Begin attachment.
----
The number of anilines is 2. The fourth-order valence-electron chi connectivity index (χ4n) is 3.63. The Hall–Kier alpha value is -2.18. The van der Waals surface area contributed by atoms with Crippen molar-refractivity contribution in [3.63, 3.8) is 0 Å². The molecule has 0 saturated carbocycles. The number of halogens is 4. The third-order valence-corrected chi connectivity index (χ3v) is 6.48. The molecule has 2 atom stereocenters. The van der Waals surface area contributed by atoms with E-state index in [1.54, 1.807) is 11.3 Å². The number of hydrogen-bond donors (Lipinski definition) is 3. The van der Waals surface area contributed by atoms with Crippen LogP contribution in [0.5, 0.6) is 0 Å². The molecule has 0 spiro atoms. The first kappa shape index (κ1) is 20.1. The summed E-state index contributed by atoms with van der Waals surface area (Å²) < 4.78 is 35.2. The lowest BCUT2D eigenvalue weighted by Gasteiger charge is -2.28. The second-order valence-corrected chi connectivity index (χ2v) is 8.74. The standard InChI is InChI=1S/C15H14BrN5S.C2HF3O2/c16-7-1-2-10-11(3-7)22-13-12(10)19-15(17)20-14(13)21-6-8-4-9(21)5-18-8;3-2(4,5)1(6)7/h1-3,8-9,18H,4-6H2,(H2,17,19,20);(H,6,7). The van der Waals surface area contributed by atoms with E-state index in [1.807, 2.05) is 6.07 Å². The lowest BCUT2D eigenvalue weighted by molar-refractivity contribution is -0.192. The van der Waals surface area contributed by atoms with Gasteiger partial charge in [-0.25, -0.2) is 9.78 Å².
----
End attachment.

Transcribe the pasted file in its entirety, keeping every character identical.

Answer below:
The number of anilines is 2. The fourth-order valence-electron chi connectivity index (χ4n) is 3.63. The Hall–Kier alpha value is -2.18. The van der Waals surface area contributed by atoms with Crippen molar-refractivity contribution in [3.63, 3.8) is 0 Å². The molecule has 0 saturated carbocycles. The number of halogens is 4. The third-order valence-corrected chi connectivity index (χ3v) is 6.48. The molecule has 2 atom stereocenters. The van der Waals surface area contributed by atoms with E-state index in [1.54, 1.807) is 11.3 Å². The number of hydrogen-bond donors (Lipinski definition) is 3. The van der Waals surface area contributed by atoms with Crippen LogP contribution in [0.5, 0.6) is 0 Å². The molecule has 0 spiro atoms. The first kappa shape index (κ1) is 20.1. The summed E-state index contributed by atoms with van der Waals surface area (Å²) < 4.78 is 35.2. The lowest BCUT2D eigenvalue weighted by Gasteiger charge is -2.28. The second-order valence-corrected chi connectivity index (χ2v) is 8.74. The standard InChI is InChI=1S/C15H14BrN5S.C2HF3O2/c16-7-1-2-10-11(3-7)22-13-12(10)19-15(17)20-14(13)21-6-8-4-9(21)5-18-8;3-2(4,5)1(6)7/h1-3,8-9,18H,4-6H2,(H2,17,19,20);(H,6,7). The van der Waals surface area contributed by atoms with E-state index in [1.807, 2.05) is 6.07 Å². The lowest BCUT2D eigenvalue weighted by molar-refractivity contribution is -0.192. The van der Waals surface area contributed by atoms with Gasteiger partial charge in [-0.25, -0.2) is 9.78 Å².